Once the browser screen width becomes smaller than a certain size, you can change the layout to fit the screen resolution or browser viewport width. You do this by utilizing media queries (
@media) that redefine the values set like
grid-template-columns CSS property defines the line names and track sizing functions of the grid columns. While the
grid-template-areas CSS property specifies named grid areas, establishing the cells in the grid and assigning them names.
As a challenge, try to write a media query that would change the layout from horizontal to vertical when the screen size is below
Instructor: [0:01] Using the minmax and auto-fit definitely made the layout more responsive for mobile and different browser sizes. However, if you try to load what we have on your phone, you might notice that some parts aren't as responsive as we'd like.
[0:12] We'd like more control over how certain CSS Grid items look depending on the screen size. Here, we have a portfolio layout where I've added in a div with a profile image next to the content div, and they're placed side by side.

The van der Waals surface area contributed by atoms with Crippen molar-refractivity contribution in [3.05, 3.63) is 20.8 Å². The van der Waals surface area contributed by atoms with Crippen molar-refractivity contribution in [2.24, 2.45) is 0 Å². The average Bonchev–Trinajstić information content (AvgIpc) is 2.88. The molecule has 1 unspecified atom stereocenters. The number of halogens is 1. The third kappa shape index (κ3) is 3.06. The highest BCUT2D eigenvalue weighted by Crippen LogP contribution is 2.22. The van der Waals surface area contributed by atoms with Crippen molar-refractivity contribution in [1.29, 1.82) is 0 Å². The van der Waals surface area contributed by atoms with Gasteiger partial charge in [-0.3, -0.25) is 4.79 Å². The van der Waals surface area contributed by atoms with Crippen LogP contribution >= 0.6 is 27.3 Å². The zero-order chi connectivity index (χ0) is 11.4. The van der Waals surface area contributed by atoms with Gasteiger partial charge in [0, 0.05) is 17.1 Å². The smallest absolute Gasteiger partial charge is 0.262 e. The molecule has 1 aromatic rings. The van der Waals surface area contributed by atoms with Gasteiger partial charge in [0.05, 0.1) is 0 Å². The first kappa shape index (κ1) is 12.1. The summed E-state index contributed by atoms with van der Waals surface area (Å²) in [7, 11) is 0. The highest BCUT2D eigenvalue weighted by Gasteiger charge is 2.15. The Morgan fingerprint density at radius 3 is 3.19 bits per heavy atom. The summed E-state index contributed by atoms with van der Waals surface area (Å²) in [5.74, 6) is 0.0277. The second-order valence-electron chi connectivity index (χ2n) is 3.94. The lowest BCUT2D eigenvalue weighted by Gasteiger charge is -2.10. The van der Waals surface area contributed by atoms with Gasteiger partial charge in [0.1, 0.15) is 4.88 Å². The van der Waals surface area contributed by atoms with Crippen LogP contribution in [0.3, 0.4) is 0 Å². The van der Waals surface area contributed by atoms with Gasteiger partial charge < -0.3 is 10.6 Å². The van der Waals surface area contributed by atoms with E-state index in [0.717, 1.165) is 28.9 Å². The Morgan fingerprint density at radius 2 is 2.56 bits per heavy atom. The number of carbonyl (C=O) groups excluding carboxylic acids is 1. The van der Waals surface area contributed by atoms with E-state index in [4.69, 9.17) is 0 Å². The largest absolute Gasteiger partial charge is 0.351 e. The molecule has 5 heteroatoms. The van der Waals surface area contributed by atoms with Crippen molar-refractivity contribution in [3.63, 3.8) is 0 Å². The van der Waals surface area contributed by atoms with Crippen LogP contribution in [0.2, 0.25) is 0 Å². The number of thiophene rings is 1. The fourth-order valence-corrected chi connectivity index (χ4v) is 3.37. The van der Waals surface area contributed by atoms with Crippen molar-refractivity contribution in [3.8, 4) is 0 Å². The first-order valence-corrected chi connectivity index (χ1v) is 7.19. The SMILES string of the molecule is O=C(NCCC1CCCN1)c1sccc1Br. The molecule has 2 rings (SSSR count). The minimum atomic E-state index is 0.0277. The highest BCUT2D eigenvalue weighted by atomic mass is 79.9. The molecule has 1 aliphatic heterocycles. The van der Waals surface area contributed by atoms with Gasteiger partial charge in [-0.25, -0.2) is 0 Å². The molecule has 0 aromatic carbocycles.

[0:25] Before we get started, I'd like to challenge you to create the CSS Grid Layout for yourself before looking at my code. Come back when you're done. I'll be right here waiting. As a hint, remember grid template areas.
[0:35] Welcome back. What we want is for the profile grid and the content grid to be side by side until the screen size reaches a certain size. When that happens, I want it to line up vertically instead.
[0:47] To do this, we set @media (max-width: 700px). When someone's browser gets smaller than 700px, this media query begins to work. We want this media query to to take effect on the container class. When this happens, instead of the layout being two columns, it will become one column with the width of 1fr.
[1:07] The grid-template-area becomes one vertical layout with header, profile, content, and portfolio, in that order. With a wide browser of more than 700px in width, there are two columns for the profile and content section. As the browser gets thinner and we hit 700px, the columns collapse, and the profile and content area are stacked on top of each other.